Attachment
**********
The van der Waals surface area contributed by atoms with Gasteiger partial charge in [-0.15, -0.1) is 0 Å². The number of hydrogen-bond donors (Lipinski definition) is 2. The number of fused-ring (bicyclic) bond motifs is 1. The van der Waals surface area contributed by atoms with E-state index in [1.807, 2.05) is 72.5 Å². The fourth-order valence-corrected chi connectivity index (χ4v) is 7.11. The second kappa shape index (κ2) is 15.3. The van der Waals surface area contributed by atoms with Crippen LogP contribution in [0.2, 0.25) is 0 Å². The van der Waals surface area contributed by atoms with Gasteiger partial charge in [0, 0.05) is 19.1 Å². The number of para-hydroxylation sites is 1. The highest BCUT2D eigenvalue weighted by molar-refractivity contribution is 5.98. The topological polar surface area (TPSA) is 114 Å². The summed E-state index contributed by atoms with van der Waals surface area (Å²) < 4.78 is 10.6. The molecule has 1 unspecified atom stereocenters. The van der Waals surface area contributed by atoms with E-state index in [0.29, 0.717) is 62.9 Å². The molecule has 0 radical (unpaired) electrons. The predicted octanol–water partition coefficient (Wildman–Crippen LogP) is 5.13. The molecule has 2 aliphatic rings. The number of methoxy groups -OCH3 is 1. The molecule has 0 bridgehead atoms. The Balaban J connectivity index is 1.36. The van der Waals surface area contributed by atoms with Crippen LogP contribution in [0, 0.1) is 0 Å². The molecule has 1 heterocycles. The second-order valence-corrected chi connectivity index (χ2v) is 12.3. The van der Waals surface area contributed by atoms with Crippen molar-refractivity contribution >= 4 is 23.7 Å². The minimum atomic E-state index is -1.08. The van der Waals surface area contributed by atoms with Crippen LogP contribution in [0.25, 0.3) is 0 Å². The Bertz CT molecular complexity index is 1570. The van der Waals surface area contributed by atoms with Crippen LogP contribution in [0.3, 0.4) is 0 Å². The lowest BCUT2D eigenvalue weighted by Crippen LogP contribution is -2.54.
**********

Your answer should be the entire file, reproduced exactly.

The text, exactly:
The van der Waals surface area contributed by atoms with Gasteiger partial charge in [-0.15, -0.1) is 0 Å². The number of hydrogen-bond donors (Lipinski definition) is 2. The number of fused-ring (bicyclic) bond motifs is 1. The van der Waals surface area contributed by atoms with E-state index in [1.807, 2.05) is 72.5 Å². The fourth-order valence-corrected chi connectivity index (χ4v) is 7.11. The second kappa shape index (κ2) is 15.3. The van der Waals surface area contributed by atoms with Crippen LogP contribution in [0.2, 0.25) is 0 Å². The van der Waals surface area contributed by atoms with Gasteiger partial charge in [0, 0.05) is 19.1 Å². The number of para-hydroxylation sites is 1. The highest BCUT2D eigenvalue weighted by molar-refractivity contribution is 5.98. The topological polar surface area (TPSA) is 114 Å². The summed E-state index contributed by atoms with van der Waals surface area (Å²) < 4.78 is 10.6. The molecule has 1 unspecified atom stereocenters. The van der Waals surface area contributed by atoms with E-state index in [0.29, 0.717) is 62.9 Å². The molecule has 0 radical (unpaired) electrons. The predicted octanol–water partition coefficient (Wildman–Crippen LogP) is 5.13. The molecule has 2 aliphatic rings. The number of methoxy groups -OCH3 is 1. The molecule has 0 bridgehead atoms. The Balaban J connectivity index is 1.36. The van der Waals surface area contributed by atoms with Crippen LogP contribution in [0, 0.1) is 0 Å². The molecule has 1 heterocycles. The second-order valence-corrected chi connectivity index (χ2v) is 12.3. The van der Waals surface area contributed by atoms with Crippen molar-refractivity contribution >= 4 is 23.7 Å². The minimum atomic E-state index is -1.08. The van der Waals surface area contributed by atoms with Crippen LogP contribution in [0.25, 0.3) is 0 Å². The Bertz CT molecular complexity index is 1570. The van der Waals surface area contributed by atoms with Crippen LogP contribution in [0.3, 0.4) is 0 Å². The lowest BCUT2D eigenvalue weighted by Crippen LogP contribution is -2.54.